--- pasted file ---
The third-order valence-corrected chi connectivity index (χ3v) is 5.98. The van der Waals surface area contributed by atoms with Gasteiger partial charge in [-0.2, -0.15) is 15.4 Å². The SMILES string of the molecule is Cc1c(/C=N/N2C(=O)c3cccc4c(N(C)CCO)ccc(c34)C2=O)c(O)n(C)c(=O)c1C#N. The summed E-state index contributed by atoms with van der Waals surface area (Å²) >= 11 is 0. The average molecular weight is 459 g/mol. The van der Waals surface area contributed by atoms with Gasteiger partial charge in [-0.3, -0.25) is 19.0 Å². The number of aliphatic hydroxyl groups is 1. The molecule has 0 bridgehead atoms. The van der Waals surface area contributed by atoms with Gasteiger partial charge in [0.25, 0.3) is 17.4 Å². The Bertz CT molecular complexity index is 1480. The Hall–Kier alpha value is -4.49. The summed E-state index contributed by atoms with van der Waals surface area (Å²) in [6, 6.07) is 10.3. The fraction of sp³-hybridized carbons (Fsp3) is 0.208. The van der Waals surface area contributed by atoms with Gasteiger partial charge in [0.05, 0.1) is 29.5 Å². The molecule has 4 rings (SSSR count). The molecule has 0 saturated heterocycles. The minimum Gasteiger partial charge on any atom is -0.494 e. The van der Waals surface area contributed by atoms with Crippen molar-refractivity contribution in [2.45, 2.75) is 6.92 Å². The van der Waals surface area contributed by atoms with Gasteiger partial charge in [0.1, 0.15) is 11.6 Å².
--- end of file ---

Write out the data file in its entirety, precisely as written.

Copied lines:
The third-order valence-corrected chi connectivity index (χ3v) is 5.98. The van der Waals surface area contributed by atoms with Gasteiger partial charge in [-0.2, -0.15) is 15.4 Å². The SMILES string of the molecule is Cc1c(/C=N/N2C(=O)c3cccc4c(N(C)CCO)ccc(c34)C2=O)c(O)n(C)c(=O)c1C#N. The summed E-state index contributed by atoms with van der Waals surface area (Å²) >= 11 is 0. The average molecular weight is 459 g/mol. The van der Waals surface area contributed by atoms with Gasteiger partial charge in [-0.3, -0.25) is 19.0 Å². The number of aliphatic hydroxyl groups is 1. The molecule has 0 bridgehead atoms. The van der Waals surface area contributed by atoms with Gasteiger partial charge in [0.25, 0.3) is 17.4 Å². The Bertz CT molecular complexity index is 1480. The Hall–Kier alpha value is -4.49. The summed E-state index contributed by atoms with van der Waals surface area (Å²) in [6, 6.07) is 10.3. The fraction of sp³-hybridized carbons (Fsp3) is 0.208. The van der Waals surface area contributed by atoms with Gasteiger partial charge in [0.05, 0.1) is 29.5 Å². The molecule has 4 rings (SSSR count). The molecule has 0 saturated heterocycles. The minimum Gasteiger partial charge on any atom is -0.494 e. The van der Waals surface area contributed by atoms with Crippen molar-refractivity contribution in [2.45, 2.75) is 6.92 Å². The van der Waals surface area contributed by atoms with Gasteiger partial charge in [0.1, 0.15) is 11.6 Å².